Extremely Low Yields. Radically low yields are no guarantee of exceptional wines. But I'll say this much: They can be. Very low yields can tilt the odds in your buying favor.
For example, I've liked a number of the 2008 Napa Valley Cabernets in part because the best ones have a terrific midpalate density that comes from the lower-than-normal yields of Napa's 2008 vintage.
Extremely low yields indisputably made a midpalate density difference in Oregon's great 2008 Pinot Noirs, a vintage that is arguably the finest in Oregon's brief fine wine history.
Extreme Elevation. As any mountain climber can tell you, things change profoundly as you go up. Grapes tell us the same thing. Science, for its part, offers us the Normal Lapse Rate: Temperature drops 3.5° F for every 1,000 feet in elevation.
Does that make a difference? You bet it does. For example, you get a more extreme diurnal variation, the swing between daytime and nighttime temperatures.
Also, higher elevations almost always mean less fertile, stonier soils. Such soils make grapevines struggle, which can (not always, of course) mean smaller berries of great character. And lower yields, too.
A perfect example of this trifecta (soil/struggle/low yield) from high elevation are the Cabernet Sauvignon, Chardonnay and Pinot Noir wines of Mount Eden Vineyards in the Santa Cruz Mountains. The estate vineyard is at an elevation of 2,000 feet. Yields are 1 to 2 tons an acre, tops. All of Mount Eden's wines are intense and characterful and yet almost always beautifully balanced. The high elevation ensures good acidity.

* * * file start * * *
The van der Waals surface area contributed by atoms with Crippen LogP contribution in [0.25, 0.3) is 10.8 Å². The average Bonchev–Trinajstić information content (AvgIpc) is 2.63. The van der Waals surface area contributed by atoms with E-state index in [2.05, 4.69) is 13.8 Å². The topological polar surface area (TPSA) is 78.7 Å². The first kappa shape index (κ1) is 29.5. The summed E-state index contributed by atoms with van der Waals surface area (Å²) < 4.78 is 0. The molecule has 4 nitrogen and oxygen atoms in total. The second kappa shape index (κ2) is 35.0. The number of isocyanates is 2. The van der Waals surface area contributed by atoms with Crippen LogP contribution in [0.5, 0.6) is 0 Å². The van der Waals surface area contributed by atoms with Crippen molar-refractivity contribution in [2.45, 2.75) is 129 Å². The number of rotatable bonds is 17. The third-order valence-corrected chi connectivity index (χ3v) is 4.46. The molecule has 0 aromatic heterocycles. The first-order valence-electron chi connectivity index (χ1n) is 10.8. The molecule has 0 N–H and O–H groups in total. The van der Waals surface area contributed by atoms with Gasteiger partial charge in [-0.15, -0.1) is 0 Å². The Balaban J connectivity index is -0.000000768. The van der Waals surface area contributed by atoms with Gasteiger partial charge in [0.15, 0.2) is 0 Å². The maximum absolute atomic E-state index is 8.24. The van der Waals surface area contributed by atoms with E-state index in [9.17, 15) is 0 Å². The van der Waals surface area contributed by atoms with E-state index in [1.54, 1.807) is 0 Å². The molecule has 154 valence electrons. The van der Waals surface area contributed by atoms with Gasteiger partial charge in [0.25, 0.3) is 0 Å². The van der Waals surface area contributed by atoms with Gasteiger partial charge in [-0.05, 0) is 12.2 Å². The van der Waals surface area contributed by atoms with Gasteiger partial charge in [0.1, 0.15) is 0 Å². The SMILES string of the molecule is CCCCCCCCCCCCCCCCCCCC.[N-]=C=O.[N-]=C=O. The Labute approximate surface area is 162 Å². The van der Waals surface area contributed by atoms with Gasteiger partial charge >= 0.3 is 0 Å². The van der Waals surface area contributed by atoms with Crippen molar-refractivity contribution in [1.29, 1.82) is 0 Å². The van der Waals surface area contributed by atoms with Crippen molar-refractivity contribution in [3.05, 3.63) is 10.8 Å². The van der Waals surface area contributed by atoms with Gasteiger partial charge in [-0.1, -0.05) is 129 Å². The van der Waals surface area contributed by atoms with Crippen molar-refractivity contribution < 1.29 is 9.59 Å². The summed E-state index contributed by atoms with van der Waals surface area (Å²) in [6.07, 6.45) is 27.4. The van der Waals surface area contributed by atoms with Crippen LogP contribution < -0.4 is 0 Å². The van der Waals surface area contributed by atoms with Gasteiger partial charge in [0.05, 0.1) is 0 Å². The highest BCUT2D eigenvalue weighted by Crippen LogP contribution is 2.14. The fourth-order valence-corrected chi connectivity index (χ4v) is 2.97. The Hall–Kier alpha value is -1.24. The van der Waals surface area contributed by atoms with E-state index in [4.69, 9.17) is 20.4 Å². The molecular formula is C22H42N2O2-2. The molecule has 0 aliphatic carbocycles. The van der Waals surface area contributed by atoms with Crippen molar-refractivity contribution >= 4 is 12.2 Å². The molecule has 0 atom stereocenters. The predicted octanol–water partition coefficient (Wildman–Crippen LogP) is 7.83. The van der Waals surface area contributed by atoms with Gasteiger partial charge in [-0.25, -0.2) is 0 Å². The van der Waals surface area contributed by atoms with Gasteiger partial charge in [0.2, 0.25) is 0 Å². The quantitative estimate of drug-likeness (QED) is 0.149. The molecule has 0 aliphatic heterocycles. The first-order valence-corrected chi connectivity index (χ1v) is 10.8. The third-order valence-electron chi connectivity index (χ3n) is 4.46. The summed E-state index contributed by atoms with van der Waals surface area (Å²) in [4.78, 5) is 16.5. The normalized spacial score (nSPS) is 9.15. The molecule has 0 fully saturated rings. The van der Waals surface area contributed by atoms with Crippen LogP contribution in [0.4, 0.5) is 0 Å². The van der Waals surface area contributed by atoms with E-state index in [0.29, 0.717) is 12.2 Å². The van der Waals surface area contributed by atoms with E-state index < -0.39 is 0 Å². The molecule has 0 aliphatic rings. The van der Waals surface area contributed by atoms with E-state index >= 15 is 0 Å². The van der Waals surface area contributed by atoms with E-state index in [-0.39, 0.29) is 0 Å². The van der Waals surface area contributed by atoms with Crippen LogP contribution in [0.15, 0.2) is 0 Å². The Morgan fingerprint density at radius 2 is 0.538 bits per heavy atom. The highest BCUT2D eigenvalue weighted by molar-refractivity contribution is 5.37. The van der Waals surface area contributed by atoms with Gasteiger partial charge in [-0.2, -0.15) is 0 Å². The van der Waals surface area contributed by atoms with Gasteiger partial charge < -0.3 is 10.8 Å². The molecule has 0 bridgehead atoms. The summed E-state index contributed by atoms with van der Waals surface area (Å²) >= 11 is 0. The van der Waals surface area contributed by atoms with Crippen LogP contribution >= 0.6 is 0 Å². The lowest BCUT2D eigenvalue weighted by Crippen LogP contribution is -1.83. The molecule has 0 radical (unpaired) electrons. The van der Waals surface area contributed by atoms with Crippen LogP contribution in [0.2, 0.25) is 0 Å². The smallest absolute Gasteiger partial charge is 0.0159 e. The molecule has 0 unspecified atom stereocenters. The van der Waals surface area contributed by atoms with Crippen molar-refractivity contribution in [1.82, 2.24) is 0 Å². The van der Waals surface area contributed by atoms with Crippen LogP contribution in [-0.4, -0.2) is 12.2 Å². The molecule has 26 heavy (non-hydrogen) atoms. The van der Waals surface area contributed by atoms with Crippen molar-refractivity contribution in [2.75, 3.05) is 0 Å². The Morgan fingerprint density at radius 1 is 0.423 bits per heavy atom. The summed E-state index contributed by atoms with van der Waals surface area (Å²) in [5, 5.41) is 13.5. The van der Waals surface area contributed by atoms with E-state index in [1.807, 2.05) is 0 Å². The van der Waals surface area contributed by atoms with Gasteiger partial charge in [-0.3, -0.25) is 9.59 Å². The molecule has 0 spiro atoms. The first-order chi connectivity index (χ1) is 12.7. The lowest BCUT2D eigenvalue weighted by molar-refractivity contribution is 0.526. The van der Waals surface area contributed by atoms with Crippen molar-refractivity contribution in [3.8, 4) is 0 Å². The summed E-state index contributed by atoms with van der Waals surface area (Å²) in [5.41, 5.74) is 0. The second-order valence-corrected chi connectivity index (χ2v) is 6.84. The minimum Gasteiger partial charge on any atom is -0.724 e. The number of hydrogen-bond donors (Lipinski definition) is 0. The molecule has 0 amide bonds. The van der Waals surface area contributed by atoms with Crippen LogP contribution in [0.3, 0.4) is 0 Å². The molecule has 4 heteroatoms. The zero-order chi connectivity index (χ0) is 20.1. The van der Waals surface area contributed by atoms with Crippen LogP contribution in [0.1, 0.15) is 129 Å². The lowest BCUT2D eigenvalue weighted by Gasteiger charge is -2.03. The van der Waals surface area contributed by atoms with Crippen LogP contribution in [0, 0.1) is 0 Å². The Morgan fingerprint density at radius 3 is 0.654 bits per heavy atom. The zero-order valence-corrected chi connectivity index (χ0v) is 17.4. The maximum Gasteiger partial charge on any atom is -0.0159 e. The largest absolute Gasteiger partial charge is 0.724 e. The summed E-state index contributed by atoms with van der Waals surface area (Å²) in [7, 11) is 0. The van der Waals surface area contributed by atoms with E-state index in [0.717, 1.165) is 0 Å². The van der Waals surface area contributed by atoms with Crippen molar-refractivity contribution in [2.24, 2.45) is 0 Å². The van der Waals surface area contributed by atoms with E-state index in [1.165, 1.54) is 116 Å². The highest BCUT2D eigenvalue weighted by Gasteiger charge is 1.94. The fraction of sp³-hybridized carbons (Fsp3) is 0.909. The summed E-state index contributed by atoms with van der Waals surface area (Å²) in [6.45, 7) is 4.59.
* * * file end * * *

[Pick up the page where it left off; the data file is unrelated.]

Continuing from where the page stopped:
The same, by the way, is true of Ridge Vineyard's Cabernet and Chardonnay from its famed Monte Bello vineyard, which is between 1,300 and 2,700 feet in elevation.
Famously, the winner at high-elevation wines is Argentina. Malbec is grown at an average of 3,000 feet in Mendoza, along the Andes mountains. In the Salta province in northwestern Argentina, vineyards around the town of Cafayate are at 5,000 feet, with wineries such as Bodega Tacuil and Colomé, hours away from Cafayate, topping out at an astounding 8,000 feet or even higher.
Do such elevations make a discernible difference? Sure they do. How could they not?
Extreme Winemaking. Here we get into controversy. Extreme winemaking varies depending upon who's doing the defining. For some, it means little or no sulfur. For others it means no added anything—cultivated yeasts, enzymes, added nutrients, sulfur, you name it. Variations abound.
For yet others, extreme winemaking means practices in the vineyard and winery consistent with philosophies such as that informing biodynamics or, in the cases of Cabot Vineyards and the tiny, wonderful Tuscan producer called Massa Vecchia, following the precepts of the late Japanese farmer-philosopher Masanobu Fukuoka. Still other producers, such as Clos Saron in the Sierra Foothills, cite no explicit philosophy but adhere to a Mies van der Rohe "less is more" approach.
Here again, does it make a difference? Sure it does. Is that difference invariably beneficial? Ah, there's the Shakespearean rub.
Bottom line: If you want to buy really interesting, really characterful, truly insider fine wine, I say you have to go to extremes. For what it's worth, this actually is how I buy.
But maybe you say differently. Or maybe you would cite different extremes. What markers help you find your wine-buying bliss?